23 January 2011

Hiking past the trees in winter

There was supposed to be a randonnée pédestre this morning, we thought. I'm not sure how to translate randonnée. A hike? A walk? The Robert dictionary defines the term as a « Promenade longue et ininterrompue. » I guess. It's an organized event. People participate by going out and hiking or walking around on the local dirt roads and paths through vineyards and woods, at their own pace.

Of course we do that every day with the dog. Once in the morning, once in the afternoon.

The woods in January, just down the hill from our back gate

Two or three times a year, crews (or maybe just individuals) come through and paint arrows on the ground and pavement at different strategic points, showing people which way to turn or not turn if they want to stay on the hiking path. They did that over the past few days. They also put up little signs at critical junctures, with little arrows on them. They'll come and take all those down tomorrow, probably.

Trunks of pine trees on the east side of the vineyard

This time, the path comes down the gravel road through the vineyard toward La Renaudière, our hamlet. Right behind our house, beside the communal pond, it turns downhill past our back gate and into the woods where we usually walk with Callie in the afternoon. In the morning, these days, we walk out into the vineyard. That pattern changes with the seasons.

Clumps of mistletoe in a stand of trees down by the river

This morning I took the dog out into the vineyard, fully expecting to run into groups of hikers along the road. But there were none at all. I just looked out the window and there still is no sign of anybody hiking. Maybe it's just too cold for people. There are also no hunters — I suppose the Sunday hunt was called off because hikers were supposed to be out among the vines. It would be dangerous.

Apple trees in our back yard in January

Callie of course didn't know there were supposed to be hikers, so she wasn't disappointed. If she had seen hikers, she would have run up to them to greet them excitedly. She probably would have tried to jump up on some of the people and kiss them. It depends on the person, though. Some she won't approach, and some she treats like long-lost friends, or saviors. I don't know how she decides.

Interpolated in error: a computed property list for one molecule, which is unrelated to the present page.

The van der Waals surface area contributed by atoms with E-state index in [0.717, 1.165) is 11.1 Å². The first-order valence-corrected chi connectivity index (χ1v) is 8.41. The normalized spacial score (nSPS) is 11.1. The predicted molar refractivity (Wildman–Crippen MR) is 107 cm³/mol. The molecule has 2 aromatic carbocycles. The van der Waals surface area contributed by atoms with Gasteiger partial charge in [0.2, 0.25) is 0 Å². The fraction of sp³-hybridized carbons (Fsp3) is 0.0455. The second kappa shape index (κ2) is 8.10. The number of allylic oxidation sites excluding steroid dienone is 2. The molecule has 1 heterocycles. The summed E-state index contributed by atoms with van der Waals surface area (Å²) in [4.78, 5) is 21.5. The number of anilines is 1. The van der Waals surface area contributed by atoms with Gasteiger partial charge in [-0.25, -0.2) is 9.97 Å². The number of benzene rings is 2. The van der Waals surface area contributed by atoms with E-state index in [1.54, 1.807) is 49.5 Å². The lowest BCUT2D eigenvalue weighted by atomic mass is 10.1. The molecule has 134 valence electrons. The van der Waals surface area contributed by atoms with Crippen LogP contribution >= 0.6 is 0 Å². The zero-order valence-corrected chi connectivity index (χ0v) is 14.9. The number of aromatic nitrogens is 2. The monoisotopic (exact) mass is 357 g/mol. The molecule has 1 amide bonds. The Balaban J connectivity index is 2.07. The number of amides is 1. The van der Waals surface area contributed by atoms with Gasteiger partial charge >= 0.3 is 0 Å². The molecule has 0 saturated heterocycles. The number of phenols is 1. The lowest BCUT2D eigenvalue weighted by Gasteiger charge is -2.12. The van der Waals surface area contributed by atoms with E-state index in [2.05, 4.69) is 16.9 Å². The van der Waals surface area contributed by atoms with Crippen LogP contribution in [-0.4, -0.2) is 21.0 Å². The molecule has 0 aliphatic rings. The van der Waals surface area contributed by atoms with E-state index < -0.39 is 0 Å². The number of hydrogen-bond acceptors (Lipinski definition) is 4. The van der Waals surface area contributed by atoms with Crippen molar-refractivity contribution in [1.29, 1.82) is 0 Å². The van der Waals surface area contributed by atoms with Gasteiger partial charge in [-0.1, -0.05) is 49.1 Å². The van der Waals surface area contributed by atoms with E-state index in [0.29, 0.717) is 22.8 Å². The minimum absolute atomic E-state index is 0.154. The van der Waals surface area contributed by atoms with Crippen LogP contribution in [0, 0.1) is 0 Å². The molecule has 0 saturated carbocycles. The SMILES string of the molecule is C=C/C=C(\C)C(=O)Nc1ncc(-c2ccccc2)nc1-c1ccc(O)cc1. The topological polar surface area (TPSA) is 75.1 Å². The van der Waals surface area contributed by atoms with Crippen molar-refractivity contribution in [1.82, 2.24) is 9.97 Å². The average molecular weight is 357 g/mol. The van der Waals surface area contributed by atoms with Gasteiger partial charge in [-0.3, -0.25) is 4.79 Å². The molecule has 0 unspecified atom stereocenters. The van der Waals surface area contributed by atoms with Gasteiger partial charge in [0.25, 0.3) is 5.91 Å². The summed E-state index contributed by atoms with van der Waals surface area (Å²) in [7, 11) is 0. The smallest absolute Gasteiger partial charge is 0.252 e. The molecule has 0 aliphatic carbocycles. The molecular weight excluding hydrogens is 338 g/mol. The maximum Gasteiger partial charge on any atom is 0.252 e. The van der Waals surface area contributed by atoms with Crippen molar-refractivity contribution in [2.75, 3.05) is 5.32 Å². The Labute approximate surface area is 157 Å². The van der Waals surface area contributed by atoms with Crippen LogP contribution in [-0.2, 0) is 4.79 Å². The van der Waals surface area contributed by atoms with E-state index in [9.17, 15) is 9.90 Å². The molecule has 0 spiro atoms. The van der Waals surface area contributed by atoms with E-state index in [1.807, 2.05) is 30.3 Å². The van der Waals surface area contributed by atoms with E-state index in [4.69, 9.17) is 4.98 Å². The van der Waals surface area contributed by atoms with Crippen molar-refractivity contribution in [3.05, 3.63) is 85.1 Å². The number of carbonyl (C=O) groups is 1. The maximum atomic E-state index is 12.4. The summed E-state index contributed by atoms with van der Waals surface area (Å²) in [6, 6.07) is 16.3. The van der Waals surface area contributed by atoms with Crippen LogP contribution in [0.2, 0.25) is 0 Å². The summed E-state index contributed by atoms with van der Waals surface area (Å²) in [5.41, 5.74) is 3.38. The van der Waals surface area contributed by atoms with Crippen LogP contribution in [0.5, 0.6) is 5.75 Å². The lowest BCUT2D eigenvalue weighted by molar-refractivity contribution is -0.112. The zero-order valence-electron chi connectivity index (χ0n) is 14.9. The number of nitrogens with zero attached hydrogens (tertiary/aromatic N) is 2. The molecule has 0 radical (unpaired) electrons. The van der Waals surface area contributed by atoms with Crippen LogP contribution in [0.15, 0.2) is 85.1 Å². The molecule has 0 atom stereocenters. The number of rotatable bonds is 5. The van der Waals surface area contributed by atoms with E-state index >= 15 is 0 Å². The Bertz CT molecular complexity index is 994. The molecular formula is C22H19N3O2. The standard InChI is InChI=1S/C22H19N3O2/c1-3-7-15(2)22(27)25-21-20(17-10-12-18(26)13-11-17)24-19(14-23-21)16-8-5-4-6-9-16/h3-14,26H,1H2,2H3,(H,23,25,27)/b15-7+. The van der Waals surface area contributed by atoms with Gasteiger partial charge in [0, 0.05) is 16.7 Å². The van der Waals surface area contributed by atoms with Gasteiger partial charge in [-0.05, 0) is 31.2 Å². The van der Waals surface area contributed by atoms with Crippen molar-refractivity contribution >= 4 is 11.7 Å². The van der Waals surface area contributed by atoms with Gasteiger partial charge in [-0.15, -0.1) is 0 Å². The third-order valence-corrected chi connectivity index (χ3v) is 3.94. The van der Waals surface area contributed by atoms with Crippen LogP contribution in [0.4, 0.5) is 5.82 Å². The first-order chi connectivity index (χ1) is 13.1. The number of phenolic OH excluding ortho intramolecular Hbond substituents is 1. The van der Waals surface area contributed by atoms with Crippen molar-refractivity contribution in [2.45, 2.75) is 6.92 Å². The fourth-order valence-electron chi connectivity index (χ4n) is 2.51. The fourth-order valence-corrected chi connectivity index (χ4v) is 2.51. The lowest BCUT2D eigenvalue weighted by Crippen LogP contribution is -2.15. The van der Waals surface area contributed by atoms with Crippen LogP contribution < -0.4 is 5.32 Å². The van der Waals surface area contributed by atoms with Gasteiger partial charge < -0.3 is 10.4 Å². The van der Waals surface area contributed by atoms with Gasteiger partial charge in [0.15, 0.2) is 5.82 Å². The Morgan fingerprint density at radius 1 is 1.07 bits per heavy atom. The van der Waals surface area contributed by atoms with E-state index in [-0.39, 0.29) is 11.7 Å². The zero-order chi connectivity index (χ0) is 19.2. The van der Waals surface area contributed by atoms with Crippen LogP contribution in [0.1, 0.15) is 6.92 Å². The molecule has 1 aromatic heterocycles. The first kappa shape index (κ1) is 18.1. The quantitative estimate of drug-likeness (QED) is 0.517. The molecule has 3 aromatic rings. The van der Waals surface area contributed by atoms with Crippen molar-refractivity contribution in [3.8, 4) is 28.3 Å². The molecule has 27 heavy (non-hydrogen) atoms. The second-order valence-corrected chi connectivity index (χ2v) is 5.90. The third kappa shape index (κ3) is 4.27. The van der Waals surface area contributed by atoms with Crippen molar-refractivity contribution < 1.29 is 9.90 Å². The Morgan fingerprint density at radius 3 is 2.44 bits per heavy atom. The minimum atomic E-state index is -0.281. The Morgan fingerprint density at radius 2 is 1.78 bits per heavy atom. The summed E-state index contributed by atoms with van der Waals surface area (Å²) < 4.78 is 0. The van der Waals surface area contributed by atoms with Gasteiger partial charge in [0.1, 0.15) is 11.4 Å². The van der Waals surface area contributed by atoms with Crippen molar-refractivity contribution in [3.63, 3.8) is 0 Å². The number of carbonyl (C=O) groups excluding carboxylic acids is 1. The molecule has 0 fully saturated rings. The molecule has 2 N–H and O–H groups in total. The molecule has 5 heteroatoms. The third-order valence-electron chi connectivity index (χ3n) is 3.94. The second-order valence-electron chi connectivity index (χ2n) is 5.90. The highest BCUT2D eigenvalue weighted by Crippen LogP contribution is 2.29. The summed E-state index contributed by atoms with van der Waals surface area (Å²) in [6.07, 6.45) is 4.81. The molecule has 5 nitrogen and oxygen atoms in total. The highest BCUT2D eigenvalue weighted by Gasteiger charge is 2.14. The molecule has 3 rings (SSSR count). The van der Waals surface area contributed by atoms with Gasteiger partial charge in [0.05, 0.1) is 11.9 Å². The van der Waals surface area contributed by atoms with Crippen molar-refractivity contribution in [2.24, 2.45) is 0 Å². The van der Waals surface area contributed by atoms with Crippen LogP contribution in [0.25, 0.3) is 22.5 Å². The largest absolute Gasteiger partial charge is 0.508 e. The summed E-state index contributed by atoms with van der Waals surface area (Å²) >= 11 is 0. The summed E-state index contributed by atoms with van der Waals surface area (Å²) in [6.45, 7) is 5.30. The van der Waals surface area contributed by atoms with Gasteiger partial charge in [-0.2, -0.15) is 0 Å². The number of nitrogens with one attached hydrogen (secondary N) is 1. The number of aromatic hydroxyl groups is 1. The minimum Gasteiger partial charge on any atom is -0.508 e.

Trees and the bay laurel hedge around our yard a day or two ago

I'll keep an eye out. Maybe the hike starts at noon, or at 2:00 p.m. it could be an afternoon event. Or maybe the cold weather has kept anybody from participating. People don't all walk together in a big herd, but in smaller groups, at their own speed. Usually, at the end of the hike there will be refreshments, offered up by the mayor or one of the associations in the village. I hope they get some participants today.

The pictures here are just some recent photos of the local trees in wintertime.

P.S. At 11:00 a.m. we have seen maybe as many as 25 hikers come through the vineyard, in little groups. So the event is not a washout. Actually, it's a beautiful day outside, though chilly.

The people in this picture are hiking
with a little black dog.


  1. Hunting season finished last Sunday in Provence.

  2. What you do with Callie in the morning and in the afternoon is probably a "longue promenade" but it is certainly not a "randonnée." The latter takes much more time and effort. Probably hiking is closer to what it is than walking. It might be a day long affair.